FIG. 6 is a graphical representation for explaining calculation results of the optical simulation to explain the reproduction principle according to the present invention, which shows reproduced signals for combinations of information pits written in three successive cells;

FIG. 7 is a graphical representation showing amplitude distributions of cell center values based on optical system parameters for an optical information recording/reproducing apparatus according to the present invention;

FIG. 8 is a graphical representation showing amplitude distributions of cell boundary values based on optical system parameters for an optical information recording/reproducing apparatus according to the present invention and combinations of levels of two adjacent cells;

FIG. 9 is an explanatory view showing a positional relationship between preceding and following cells and a light spot when sampling cell boundary values;

FIG. 10 is a graphical representation showing results of simulation of all combinations showing a cell boundary value “7”;

FIG. 11 is a graphical representation showing amplitude distributions of corrected cell boundary values;

FIG. 12 is a flow chart for explaining an information recording operation in accordance with the present invention;

FIG. 13 is a flow chart for explaining an information reproducing operation in accordance with the present invention;

FIG. 14 is an explanatory diagram showing widths in a track direction based on different levels of multi-level information pits according to prior art; and

FIG. 15 is a graphical representation for explaining amplitude distributions of cell center values according to prior art.

DESCRIPTION OF THE PREFERRED EMBODIMENT

Hereinafter, a best mode for embodying the present invention will be described in detail with reference to the accompany drawings. FIG. 1 is a block diagram showing a structure of an optical information recording/reproducing apparatus for performing a multi-level information reproducing method according to an embodiment of the present invention. An optical information recording/reproducing apparatus 1 includes a control circuit 2, a spindle motor 3, an optical disk 4, an optical head 5, an optical head control circuit 6, an information recording circuit 7, an information reproducing circuit 8, a spindle motor controller 9, and an interface controller 10.

The control circuit 2 controls transmission and reception of an information to and from an external information processing apparatus such as a computer, controls recording/reproducing of an information on and from the optical disk 4 through the information recording circuit 7 and the information reproducing circuit 8, and controls the operations of other sections. As described later, the information recording circuit 7 records a multi-level information. The information reproducing circuit 8 reproduces a recorded multi-level information.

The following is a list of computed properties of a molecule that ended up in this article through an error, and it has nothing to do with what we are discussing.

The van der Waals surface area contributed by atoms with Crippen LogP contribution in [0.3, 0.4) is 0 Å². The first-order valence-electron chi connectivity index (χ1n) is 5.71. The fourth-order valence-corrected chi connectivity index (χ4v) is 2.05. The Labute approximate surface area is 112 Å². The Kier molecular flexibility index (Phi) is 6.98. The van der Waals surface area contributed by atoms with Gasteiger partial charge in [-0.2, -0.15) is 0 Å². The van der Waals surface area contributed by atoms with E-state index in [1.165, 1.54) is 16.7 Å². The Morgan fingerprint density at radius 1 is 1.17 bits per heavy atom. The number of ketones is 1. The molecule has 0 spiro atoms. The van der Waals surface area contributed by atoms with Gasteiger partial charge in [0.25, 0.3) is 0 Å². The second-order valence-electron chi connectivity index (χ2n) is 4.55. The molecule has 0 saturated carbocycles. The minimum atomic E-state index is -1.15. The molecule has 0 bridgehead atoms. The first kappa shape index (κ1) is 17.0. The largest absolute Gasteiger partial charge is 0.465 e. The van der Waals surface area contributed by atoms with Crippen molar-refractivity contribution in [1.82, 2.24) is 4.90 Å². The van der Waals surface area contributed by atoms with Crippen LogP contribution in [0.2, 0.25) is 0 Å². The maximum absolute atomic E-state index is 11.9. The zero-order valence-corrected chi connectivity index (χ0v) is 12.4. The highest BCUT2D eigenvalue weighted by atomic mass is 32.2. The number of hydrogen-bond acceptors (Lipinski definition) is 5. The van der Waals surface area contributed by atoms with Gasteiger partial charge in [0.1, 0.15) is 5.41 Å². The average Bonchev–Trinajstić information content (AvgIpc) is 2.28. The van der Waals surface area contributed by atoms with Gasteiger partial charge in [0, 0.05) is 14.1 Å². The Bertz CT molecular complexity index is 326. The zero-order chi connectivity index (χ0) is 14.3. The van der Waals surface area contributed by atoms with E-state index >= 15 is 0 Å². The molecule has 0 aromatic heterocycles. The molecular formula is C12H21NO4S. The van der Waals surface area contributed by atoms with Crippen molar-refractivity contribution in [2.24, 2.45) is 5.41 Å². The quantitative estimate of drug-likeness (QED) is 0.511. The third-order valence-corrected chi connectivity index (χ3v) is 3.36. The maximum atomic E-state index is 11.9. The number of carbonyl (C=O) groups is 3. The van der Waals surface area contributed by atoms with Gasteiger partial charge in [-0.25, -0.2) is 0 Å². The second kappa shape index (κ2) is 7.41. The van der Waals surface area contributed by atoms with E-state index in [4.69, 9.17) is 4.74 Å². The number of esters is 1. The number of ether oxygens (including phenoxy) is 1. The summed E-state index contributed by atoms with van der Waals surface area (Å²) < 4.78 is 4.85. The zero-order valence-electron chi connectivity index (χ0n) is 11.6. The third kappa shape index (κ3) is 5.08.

The spindle motor 3 is controlled by the spindle motor controller 9 to rotate the optical disk 4. The optical disk 4 is an optical information recording medium which is insertable to and ejectable from a main body of the optical information recording/reproducing apparatus 1 by a mechanism (not shown).

The optical head 5 is used to optically record an information on the optical disk 4 using a light spot and to optically detect a reproduced signal using the light spot. In the optical head 5, for example, when the wavelength of a light source is 405 nm and the numerical aperture of an objective lens is 0.85, the size of the light spot becomes approximately 0.405 μm. The track pitch of the optical disk 4 is 0.32 μm. The optical head control circuit 6 controls the position of the light spot made by the optical head 5 to perform auto-tracking control, seek operation control, and auto-focusing control.

FIG. 2 is an explanatory diagram showing the widths of information pits in the track direction (direction indicated by arrow A in FIG. 2) corresponding to different levels of multi-level information pit used in the present invention. For convenience of description, the width of each information pit in a direction perpendicular to the track direction is depicted to be smaller than an actual width.

In FIG. 2, a region sandwiched by two thick solid lines means a cell. In this embodiment, the size of the light spot is approximately 0.405 μm and the track pitch of the optical disk 4 is 0.32 μm. Therefore, when the width of the cell is set to approximately 0.2 μm, an areal recording density of 30 Gbit/inch2 can be achieved. Thus, in this embodiment, the description will be continued with the width of the cell being 0.2 μm.

In this case, the width of a smallest information pit (level 1) becomes 25 nm, and the other levels are such that level 2 is 50 nm; level 3 is 75 nm; level 4 is 100 nm; level 5 is 125 nm; level 6 is 150 nm; and level 7 is 175 nm. Here, it is assumed that level 0 indicates a state in which no information pit is recorded.

The present system is an eight-level record and thus an information corresponding to three bits can be recorded in a single cell. For example, as shown in FIG. 2, for an information of three bits, it is assumed that (0, 0, 0) corresponds to level 0; (0, 0, 1) corresponds to level 1; (0, 1, 0) corresponds to level 2; (0, 1, 1) corresponds to level 3; (1, 0, 0) corresponds to level 4; (1, 0, 1) corresponds to level 5; (1, 1, 0) corresponds to level 6; and (1, 1, 1) corresponds to level 7. Another type of correspondence system may be used.